The introduction is the first thing that your reader sees.
It is what invests the reader in your paper, and it should make them want to continue reading.
It also helps focus the reader on your central point.
An effective thesis establishes a tone and a point of view for a given purpose and audience.
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For a longer research paper, where you use an outline, it can be useful to structure your introduction around the outline. The introduction gives an overall review of the paper, but does address a few slightly different issues from the abstract.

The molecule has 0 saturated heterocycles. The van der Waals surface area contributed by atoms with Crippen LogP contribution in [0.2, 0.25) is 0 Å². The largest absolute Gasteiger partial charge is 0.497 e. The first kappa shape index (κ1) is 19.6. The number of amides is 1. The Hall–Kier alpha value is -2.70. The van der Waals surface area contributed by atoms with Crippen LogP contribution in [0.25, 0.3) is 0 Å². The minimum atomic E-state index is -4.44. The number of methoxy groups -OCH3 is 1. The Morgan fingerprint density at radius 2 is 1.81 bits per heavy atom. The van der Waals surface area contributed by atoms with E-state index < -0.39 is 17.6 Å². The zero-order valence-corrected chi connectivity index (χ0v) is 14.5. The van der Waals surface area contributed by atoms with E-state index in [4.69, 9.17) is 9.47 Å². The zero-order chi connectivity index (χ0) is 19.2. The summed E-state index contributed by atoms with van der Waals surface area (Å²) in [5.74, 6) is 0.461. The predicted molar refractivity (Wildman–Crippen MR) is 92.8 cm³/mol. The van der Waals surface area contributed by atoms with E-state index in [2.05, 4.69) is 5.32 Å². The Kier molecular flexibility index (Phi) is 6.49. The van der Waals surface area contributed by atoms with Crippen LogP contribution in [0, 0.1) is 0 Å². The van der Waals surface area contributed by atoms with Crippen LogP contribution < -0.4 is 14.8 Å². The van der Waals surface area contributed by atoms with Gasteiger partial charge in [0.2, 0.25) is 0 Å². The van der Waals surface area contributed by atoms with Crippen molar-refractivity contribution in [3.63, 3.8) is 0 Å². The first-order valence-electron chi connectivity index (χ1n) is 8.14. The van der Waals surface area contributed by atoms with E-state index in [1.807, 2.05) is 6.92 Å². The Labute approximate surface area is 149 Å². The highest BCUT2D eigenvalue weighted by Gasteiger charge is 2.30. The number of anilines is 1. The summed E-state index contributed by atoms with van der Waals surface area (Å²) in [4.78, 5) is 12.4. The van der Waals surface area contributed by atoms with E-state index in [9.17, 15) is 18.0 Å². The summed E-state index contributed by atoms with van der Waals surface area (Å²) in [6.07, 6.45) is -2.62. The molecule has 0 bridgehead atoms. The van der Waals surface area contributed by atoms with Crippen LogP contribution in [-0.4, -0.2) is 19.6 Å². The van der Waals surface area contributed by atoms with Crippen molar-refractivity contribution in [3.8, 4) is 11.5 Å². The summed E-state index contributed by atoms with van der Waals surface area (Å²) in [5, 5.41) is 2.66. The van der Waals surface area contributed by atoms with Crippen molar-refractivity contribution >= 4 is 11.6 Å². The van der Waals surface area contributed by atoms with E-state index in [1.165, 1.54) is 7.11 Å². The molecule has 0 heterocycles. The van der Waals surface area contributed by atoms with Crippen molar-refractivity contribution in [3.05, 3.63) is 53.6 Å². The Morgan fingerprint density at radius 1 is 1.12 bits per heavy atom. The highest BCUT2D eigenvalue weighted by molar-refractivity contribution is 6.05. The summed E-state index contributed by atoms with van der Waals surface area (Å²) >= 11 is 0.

It works on the principle of introducing the topic of the paper and setting it in a broader context, gradually narrowing the topic down to a research problem, thesis and hypothesis.
Here are some important things to consider when constructing your thesis statement.
The thesis is often located in the middle or at the end of the introduction, but considerations about audience, purpose, and tone should always guide your decision about its placement.